How AI is speeding up insurance claims processing

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The immediate consequences of a car accident are difficult for all parties involved. Drivers need to process trauma, treat injuries with medical care, exchange information, and figure out how to get their damaged cars repaired or replaced. Insurance companies must conduct damage assessments and determine the most efficient and least expensive route to settling claims. Adjusters, body shop workers and various other parties all have a say in the process, which can often take weeks.

In addition to the time and trauma involved, accidents generate a lot of data, whether it’s images of damaged parts or associated documents from police reports. Additionally, crash frequency – 2019 saw nearly 6.8 million vehicular crashes in the US alone – means a large volume of data to deal with all the time. Car insurance claims arise not only from accidents, but also from other types of damage, such as flooding and falling trees on bumpers.

AI is on the rise

These collective factors make a particularly compelling case for implementing artificial intelligence in claims handling, says John Goodson, chief technology officer at CCC Intelligent Solutions, a provider of technology solutions for the healthcare industries. automobile and insurance. (CCC is not itself an insurance company.)

The use of AI in insurance claims processing has steadily accelerated. CCC reported a 50% year-over-year increase in the application of advanced AI for claims handling in 2021. The company reports that more than 9 million unique claims were routed through its solution of deep learning AI – a number that has increased by more than 80% in 2021.

When an accident claim arises, the insurance company must send adjusters who answer a long list of questions: is the car completely damaged or can it be repaired? How much will it cost? What is the best way to repair the car? Where do I get spare parts? Will parties need a rental?. The same questions need to be asked every time, which makes them particularly suited to a deep learning model: understanding the damages and solutions of previous accidents and applying this learned knowledge to future ones.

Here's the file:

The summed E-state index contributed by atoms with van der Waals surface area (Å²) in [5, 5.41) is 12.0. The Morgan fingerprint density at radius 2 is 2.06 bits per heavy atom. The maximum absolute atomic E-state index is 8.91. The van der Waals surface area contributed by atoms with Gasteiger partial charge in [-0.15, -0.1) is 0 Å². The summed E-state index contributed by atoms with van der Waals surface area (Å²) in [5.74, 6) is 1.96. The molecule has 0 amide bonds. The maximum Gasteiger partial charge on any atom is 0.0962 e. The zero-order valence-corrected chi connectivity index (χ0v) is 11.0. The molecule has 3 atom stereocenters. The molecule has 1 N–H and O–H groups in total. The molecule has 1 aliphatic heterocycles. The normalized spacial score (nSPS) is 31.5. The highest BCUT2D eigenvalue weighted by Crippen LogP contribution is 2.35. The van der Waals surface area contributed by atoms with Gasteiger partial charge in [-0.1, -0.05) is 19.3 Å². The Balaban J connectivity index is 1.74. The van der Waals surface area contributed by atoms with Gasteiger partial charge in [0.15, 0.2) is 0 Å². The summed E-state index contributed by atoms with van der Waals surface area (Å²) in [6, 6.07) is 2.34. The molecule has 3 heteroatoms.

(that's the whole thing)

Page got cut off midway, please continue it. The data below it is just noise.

CCC handles around 16 million auto accident claims every year, giving it a rich database on which to base AI models. CCC’s deep learning model draws on billions of vehicle damage photos, incident reports, and claim form line items. Deep learning algorithms and computer vision are beginning to detect patterns – a bump that looks a particular way will require some type of intervention and cost a certain number of dollars – and provide recommendations for next steps.

“We have built an AI model that determines line by line the things that will have to be done: what parts will be needed? How long will it take to be repaired? We answer a lot of questions,” says Goodson. CCC’s algorithms also sort data by car model, so the algorithm can continue to learn as new claims are filed.

If a customer files a report at the scene with images of the accident, these are compared to the database to find images of the similar model as well as learned information about the various repair processes. “We can immediately say, ‘this car is going to be fixable, here’s the shop to take it to if it’s driveable, if not, call that towing agency,'” Goodson says. “It makes the whole process much faster and much less traumatic for the consumer and much less laborious for the businesses involved.”

To make its AI-provided recommendations more understandable, CCC provides its estimates with “heatmaps” that highlight damaged spots and make them easier to visualize.

Build robust ML models

To reduce bias, CCC cleans its models without identifying information such as vehicle identification numbers, address, and city names. License plates are also hidden. “It’s a very strenuous process to make sure the data is really ready to be trained,” says Goodson, estimating that nearly 35% of their time is spent preparing the data.

Natural language processing (NLP) comes into play for documents that might not be easily digestible in digital formats.

Insurance claims processing is particularly well suited for AI applications due to a large database and the ability to apply inference-based recommendations. Similar mechanisms can apply to other industries with heavy documentation tasks and a large repository of information. Goodson cautions against relying on AI to save time without relying on solid data. “Most companies want an AI practice, but they don’t have enough data or have ethical principles in place to ensure that biases don’t creep in,” points out Goodson.

“You have to train and retrain your model if biases appear, you really can’t take shortcuts, you have to pay a lot of attention to data cleaning and preparation,” Goodson says. What does “enough” data look like? “It’s subjective to the industry and hard to answer, but it’s definitely not in the hundreds,” Goodson says.

CCC’s own AI ventures will move towards information processing at the edge. Going forward, expect consumers to simply be able to live stream a video of the damage to the insurance company’s portal and receive instructions on next steps within minutes. “We are using advancements in AI to advance not only our back-office techniques, but also to leverage that technical capability to advance our [front-end] also solutions,” says Goodson.

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